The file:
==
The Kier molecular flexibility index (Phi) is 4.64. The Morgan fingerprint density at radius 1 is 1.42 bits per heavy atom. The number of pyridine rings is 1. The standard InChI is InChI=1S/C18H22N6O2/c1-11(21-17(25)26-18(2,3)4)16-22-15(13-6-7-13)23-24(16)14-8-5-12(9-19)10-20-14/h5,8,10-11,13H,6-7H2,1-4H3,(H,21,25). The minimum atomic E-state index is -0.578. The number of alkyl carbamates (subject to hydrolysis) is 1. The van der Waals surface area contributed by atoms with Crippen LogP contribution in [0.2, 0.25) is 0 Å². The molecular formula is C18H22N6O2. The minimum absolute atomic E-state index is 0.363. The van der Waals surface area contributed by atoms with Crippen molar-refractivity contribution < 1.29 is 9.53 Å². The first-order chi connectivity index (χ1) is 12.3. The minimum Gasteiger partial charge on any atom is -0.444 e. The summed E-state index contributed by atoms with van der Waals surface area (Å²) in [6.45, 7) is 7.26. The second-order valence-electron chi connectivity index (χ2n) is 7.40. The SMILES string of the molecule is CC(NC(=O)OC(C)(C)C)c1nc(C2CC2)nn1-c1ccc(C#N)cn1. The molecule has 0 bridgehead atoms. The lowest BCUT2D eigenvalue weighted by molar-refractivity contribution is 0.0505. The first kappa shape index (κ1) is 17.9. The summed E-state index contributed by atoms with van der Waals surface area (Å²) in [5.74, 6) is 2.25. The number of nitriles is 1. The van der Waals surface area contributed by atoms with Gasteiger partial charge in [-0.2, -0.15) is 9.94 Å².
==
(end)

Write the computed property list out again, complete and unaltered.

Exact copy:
The Kier molecular flexibility index (Phi) is 4.64. The Morgan fingerprint density at radius 1 is 1.42 bits per heavy atom. The number of pyridine rings is 1. The standard InChI is InChI=1S/C18H22N6O2/c1-11(21-17(25)26-18(2,3)4)16-22-15(13-6-7-13)23-24(16)14-8-5-12(9-19)10-20-14/h5,8,10-11,13H,6-7H2,1-4H3,(H,21,25). The minimum atomic E-state index is -0.578. The number of alkyl carbamates (subject to hydrolysis) is 1. The van der Waals surface area contributed by atoms with Crippen LogP contribution in [0.2, 0.25) is 0 Å². The molecular formula is C18H22N6O2. The minimum absolute atomic E-state index is 0.363. The van der Waals surface area contributed by atoms with Crippen molar-refractivity contribution < 1.29 is 9.53 Å². The first-order chi connectivity index (χ1) is 12.3. The minimum Gasteiger partial charge on any atom is -0.444 e. The summed E-state index contributed by atoms with van der Waals surface area (Å²) in [6.45, 7) is 7.26. The second-order valence-electron chi connectivity index (χ2n) is 7.40. The SMILES string of the molecule is CC(NC(=O)OC(C)(C)C)c1nc(C2CC2)nn1-c1ccc(C#N)cn1. The molecule has 0 bridgehead atoms. The lowest BCUT2D eigenvalue weighted by molar-refractivity contribution is 0.0505. The first kappa shape index (κ1) is 17.9. The summed E-state index contributed by atoms with van der Waals surface area (Å²) in [5.74, 6) is 2.25. The number of nitriles is 1. The van der Waals surface area contributed by atoms with Gasteiger partial charge in [-0.2, -0.15) is 9.94 Å².